High cholesterol occurs when the level of LDL cholesterol in the blood is too high, leading to a buildup of plaque in the arteries.
What causes high cholesterol?
Cholesterol is a waxy, fat-like substance your body naturally produces to make hormones, vitamins and substances that help with digestion. Your body produces all the cholesterol it needs, but it also gets it from food.
Cholesterol moves through the bloodstream in packages made of fat surrounded by proteins. Two kinds of packages move cholesterol throughout the body: low-density lipoproteins (LDL or “bad” cholesterol) and high-density lipoproteins (HDL or “good” cholesterol).
HDL cholesterol moves cholesterol to the liver to be removed from the body, while LDL can lead to a buildup of cholesterol in the arteries.
Cholesterol is one of the substances found in plaque, which can harden and narrow your arteries. The higher your levels of LDL or “bad” cholesterol in the blood, the higher your risk of building up plaque in the coronary arteries. The higher your levels of HDL or “good” cholesterol, the lower your risk of plaque buildup.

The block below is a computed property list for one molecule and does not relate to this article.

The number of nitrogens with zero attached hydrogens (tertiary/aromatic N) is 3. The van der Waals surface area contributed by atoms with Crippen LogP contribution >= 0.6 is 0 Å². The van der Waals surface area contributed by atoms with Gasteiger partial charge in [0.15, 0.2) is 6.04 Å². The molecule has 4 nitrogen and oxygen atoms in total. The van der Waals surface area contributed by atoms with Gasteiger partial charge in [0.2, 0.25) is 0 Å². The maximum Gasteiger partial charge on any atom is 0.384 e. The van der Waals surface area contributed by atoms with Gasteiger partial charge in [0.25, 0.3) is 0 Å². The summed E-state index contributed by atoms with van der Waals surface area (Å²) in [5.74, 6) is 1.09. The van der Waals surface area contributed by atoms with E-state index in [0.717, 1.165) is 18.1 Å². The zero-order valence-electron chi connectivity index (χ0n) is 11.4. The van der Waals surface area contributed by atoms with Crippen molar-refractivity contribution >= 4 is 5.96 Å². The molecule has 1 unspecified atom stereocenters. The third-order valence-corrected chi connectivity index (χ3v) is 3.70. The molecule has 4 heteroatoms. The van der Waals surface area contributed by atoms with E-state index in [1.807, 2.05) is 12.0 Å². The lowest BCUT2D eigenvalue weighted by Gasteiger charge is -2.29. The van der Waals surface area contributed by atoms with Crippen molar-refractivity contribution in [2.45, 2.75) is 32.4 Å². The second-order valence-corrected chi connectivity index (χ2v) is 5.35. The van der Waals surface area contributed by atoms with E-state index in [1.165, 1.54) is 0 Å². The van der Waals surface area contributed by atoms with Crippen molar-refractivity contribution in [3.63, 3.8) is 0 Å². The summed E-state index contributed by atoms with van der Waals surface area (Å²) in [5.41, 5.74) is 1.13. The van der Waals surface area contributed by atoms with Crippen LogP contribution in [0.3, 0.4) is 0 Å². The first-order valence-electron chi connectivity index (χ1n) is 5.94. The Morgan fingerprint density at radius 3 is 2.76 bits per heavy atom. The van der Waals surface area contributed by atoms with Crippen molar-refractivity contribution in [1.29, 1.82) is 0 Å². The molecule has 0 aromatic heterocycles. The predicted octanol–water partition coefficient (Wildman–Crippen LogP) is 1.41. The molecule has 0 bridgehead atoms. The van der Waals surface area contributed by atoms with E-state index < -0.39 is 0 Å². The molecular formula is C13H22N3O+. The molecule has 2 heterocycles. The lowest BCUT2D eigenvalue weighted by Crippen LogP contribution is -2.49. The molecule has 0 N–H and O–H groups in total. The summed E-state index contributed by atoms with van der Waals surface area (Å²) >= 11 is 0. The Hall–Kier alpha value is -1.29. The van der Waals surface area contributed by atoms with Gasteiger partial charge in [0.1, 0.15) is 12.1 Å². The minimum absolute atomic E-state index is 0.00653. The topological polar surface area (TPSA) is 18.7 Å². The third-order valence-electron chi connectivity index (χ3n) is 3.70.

Symptoms of high cholesterol
High cholesterol usually causes no symptoms. Many people don’t know that their cholesterol levels are too high. Regular screenings can help catch high cholesterol and give you a chance to manage it.
How is high cholesterol diagnosed?
Your doctor can diagnose high cholesterol using the results of a simple blood test called a lipid panel, lipid profile or lipoprotein panel.
How is high cholesterol treated?
Lifestyle changes and medication can help you manage high cholesterol. Your doctor may recommend the following to manage your cholesterol levels:
- Quitting smoking
- Eating a healthy diet
- Managing your weight
- Increasing your physical activity
Your doctor may also prescribe medication to help lower your LDL cholesterol level, including:
- Bile acid sequestrates
- Nicotinic acid
- Cholesterol absorption inhibitors (ezetimibe)
- Combination cholesterol absorption inhibitor and statin (ezetimibe-simvastatin)
- Injectable medications. A new class of drugs can help the liver absorb more LDL cholesterol which lowers the amount of cholesterol circulating in your blood. The Food and Drug Administration recently approved alirocumab (Praluent) and evolocumab ( Repatha)